Stages of Ankle Arthritis

Updated 9/18/2018

While ankle arthritis is difficult for some to diagnose, UFAI's physicians are nationally known for their diagnostics and treatment plans. This especially holds true for those requiring complex treatment.


Our personalized approach to care, decades of experience and research allows us to customize the very best treatment for each patient.

Our goal is to retain mobility in the joint and provide long-term pain relief using the least invasive and most effective protocols available.

Early Stage Ankle Arthritis

In a healthy ankle, layers of rubbery, flexible cartilage cover the joints to protect them from the friction of movement. Synovial fluid – a white, viscous fluid found in joint cavities – helps to lubricate the joint, making ankle motion pain-free under normal circumstances.

Early stages of Ankle arthritis, University Foot and Ankle Institute
You may feel pain, swelling and stiffness in the joint.


In the early stages of ankle arthritis, synovial fluid is still aiding joint motion, but the cartilage begins to wear thin and bone spurs will start to form. Your ankle joints may start to feel uncomfortable, especially when they’ve been overused, such as after a long day of walking.


They may also feel stiff after sitting for a stretch of several hours. However, many people ignore this discomfort early on, chalking the stiffness and pain up to old age.


Treatment Options for Early Stage Ankle Arthritis:

  • Wear supportive footwear with plenty of cushioning.
  • You may take NSAIDs (non-steroidal anti-inflammatory drugs) for pain, like ibuprofen or naproxen.
  • Keeping active can help keep your joints healthy, especially in the early stages.
  • Avoid overuse by adopting a low-impact activity, like cycling or swimming.
  • If you’re overweight, try to lose some weight. For every pound lost, you can take four pounds of pressure off your ankles.
  • Custom orthotics can minimize pressure on the foot and help alleviate pain.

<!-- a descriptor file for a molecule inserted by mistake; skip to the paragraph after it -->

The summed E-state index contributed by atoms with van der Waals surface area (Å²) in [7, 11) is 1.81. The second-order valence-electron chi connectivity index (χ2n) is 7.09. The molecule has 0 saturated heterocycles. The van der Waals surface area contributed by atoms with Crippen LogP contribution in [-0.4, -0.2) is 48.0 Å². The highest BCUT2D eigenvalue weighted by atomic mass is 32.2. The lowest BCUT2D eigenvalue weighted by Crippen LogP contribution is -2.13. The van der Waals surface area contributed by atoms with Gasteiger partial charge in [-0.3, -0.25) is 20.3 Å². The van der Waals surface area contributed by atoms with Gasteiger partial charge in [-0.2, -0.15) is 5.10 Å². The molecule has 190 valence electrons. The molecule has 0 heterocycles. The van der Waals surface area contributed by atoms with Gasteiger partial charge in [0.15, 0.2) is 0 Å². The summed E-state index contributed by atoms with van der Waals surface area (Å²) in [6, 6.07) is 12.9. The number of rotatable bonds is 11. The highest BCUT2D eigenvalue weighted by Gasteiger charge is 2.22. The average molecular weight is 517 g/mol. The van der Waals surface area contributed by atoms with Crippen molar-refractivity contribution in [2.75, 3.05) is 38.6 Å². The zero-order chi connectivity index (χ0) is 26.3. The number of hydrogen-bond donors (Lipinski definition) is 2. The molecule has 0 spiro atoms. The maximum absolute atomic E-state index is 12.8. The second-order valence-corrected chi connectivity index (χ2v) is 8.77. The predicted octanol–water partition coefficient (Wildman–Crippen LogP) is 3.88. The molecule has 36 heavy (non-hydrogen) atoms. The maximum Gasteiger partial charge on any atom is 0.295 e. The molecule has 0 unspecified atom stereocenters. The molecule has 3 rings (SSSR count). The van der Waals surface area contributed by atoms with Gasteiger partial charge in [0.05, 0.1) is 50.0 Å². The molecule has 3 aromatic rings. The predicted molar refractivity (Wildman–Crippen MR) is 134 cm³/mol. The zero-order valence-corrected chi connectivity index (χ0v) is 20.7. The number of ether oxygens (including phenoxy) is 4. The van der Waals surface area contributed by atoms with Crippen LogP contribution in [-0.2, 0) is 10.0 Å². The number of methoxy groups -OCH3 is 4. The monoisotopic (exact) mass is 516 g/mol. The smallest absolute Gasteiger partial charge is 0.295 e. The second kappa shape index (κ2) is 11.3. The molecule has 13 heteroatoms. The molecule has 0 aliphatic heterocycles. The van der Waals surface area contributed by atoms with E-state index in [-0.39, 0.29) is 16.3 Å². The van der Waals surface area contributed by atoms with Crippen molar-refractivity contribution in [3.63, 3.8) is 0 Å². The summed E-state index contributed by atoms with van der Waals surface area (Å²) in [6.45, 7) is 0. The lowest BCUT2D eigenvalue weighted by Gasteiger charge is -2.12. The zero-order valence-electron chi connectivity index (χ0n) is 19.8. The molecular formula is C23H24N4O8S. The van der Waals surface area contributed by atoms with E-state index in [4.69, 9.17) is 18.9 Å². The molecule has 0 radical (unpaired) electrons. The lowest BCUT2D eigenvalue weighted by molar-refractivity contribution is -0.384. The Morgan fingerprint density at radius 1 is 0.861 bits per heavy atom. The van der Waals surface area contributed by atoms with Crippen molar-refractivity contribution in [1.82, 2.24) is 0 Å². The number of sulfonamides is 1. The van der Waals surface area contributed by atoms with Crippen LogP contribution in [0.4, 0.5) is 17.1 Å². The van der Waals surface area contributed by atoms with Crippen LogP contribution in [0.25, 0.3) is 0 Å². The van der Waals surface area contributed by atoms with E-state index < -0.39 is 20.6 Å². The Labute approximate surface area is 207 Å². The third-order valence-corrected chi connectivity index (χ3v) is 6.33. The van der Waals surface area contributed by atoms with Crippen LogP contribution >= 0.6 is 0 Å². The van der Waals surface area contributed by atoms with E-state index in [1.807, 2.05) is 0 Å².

• Regenerative therapies, like stem cell therapy and platelet-rich plasma therapy, can boost your body’s ability to heal itself and regenerate new cartilage tissue.
  • Arthroscopic joint clean-up is a procedure that can help mitigate spurs, scarring, and mild damage to the cartilage.


Ankle arthritis is a progressive degenerative disease. Getting treatment quickly can help preserve joint function and prevent permanent damage.


Mid-Stage Ankle Arthritis

PRP for ankle arthritis, University Foot and Ankle institute
Platelet rich plasma (PRP) can regenerate new cartilage tissue.

At the mid-stage, the symptoms of ankle osteoarthritis grow much more noticeable and difficult to ignore. The joint pain typically worsens throughout the day, and the ankle may unexpectedly catch or give way without warning. Running and even walking or standing for a period of time could cause extreme pain, while stiffness will likely occur upon getting out of bed in the morning.


In this stage, the cartilage continues to wear down and the space between the bones narrows. As a result, the bones thicken and bone spurs develop along the joint. The joints may begin to swell, especially after activity.


While it may be tempting to rest the joints, it’s important to stay active. Muscles weakened due to atrophy cannot support the joint as well, which could contribute to the joint damage and increase your risk of injury.


Treatment Options for Mid-Stage Ankle Arthritis:

  • Continue to take NSAIDs to reduce the inflammation and manage pain and swelling.
  • Daily low-impact exercise will stave off arthritic degeneration.
  • Regenerative therapies: stem cell therapy or platelet-rich plasma injected into the ankle joint can rejuvenate tissue
  • Arthroscopic spur removal and joint clean-up
  • Denovo cartilage repair utilizing tissue from a young donor
  • Ankle replacement or ankle fusion


Late Stage Ankle Arthritis

In the late stage of ankle arthritis, the cartilage is nearly completely destroyed and there is very little space between the bones to allow for motion. The joint will be stiff, and in some cases, totally immobile. The normally-lubricating synovial fluids are lost, increasing friction and damaging bones during movement.


The joint cavities fill with inflammatory fluids in their place, stretching the joint capsule and causing more pain, stiffness, and swelling. Walking or moving the ankle joint causes extreme pain.


At this stage, conservative treatment may not be an option. While your doctor can prescribe stronger pain medication, the ankle will probably need to undergo some sort of treatment, such as:

  • Stem cell and platelet-rich plasma therapy. However, these options may not be as effective as the arthritis advances.
  • Arthroscopic joint clean-up. This also may not be as effective as the arthritis advances.
  • Ankle fusion. Fusing the ankle joint immobilizes the ankle, which will greatly reduce pain, but limit ankle function.
  • Ankle replacement. Surgery to replace the joint to reduce pain and restore function.
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